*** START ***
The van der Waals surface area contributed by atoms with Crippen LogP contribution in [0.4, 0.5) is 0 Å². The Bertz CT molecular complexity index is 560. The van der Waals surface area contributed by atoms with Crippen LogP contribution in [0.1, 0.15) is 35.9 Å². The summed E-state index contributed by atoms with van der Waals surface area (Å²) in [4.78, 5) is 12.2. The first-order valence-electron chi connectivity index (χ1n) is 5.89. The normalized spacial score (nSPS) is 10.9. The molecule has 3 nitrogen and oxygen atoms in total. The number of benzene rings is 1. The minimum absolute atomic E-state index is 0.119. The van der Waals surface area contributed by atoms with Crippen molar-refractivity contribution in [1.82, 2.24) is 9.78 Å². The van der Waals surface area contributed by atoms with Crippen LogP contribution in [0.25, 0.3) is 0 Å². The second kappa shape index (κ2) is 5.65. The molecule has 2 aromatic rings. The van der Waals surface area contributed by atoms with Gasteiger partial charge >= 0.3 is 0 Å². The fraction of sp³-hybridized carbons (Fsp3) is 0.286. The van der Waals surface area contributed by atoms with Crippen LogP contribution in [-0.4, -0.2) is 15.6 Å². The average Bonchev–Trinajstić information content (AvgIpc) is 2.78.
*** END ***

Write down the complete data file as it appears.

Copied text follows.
The van der Waals surface area contributed by atoms with Crippen LogP contribution in [0.4, 0.5) is 0 Å². The Bertz CT molecular complexity index is 560. The van der Waals surface area contributed by atoms with Crippen LogP contribution in [0.1, 0.15) is 35.9 Å². The summed E-state index contributed by atoms with van der Waals surface area (Å²) in [4.78, 5) is 12.2. The first-order valence-electron chi connectivity index (χ1n) is 5.89. The normalized spacial score (nSPS) is 10.9. The molecule has 3 nitrogen and oxygen atoms in total. The number of benzene rings is 1. The minimum absolute atomic E-state index is 0.119. The van der Waals surface area contributed by atoms with Crippen molar-refractivity contribution in [1.82, 2.24) is 9.78 Å². The van der Waals surface area contributed by atoms with Crippen LogP contribution in [0.25, 0.3) is 0 Å². The second kappa shape index (κ2) is 5.65. The molecule has 2 aromatic rings. The van der Waals surface area contributed by atoms with Gasteiger partial charge >= 0.3 is 0 Å². The fraction of sp³-hybridized carbons (Fsp3) is 0.286. The van der Waals surface area contributed by atoms with Crippen LogP contribution in [-0.4, -0.2) is 15.6 Å². The average Bonchev–Trinajstić information content (AvgIpc) is 2.78.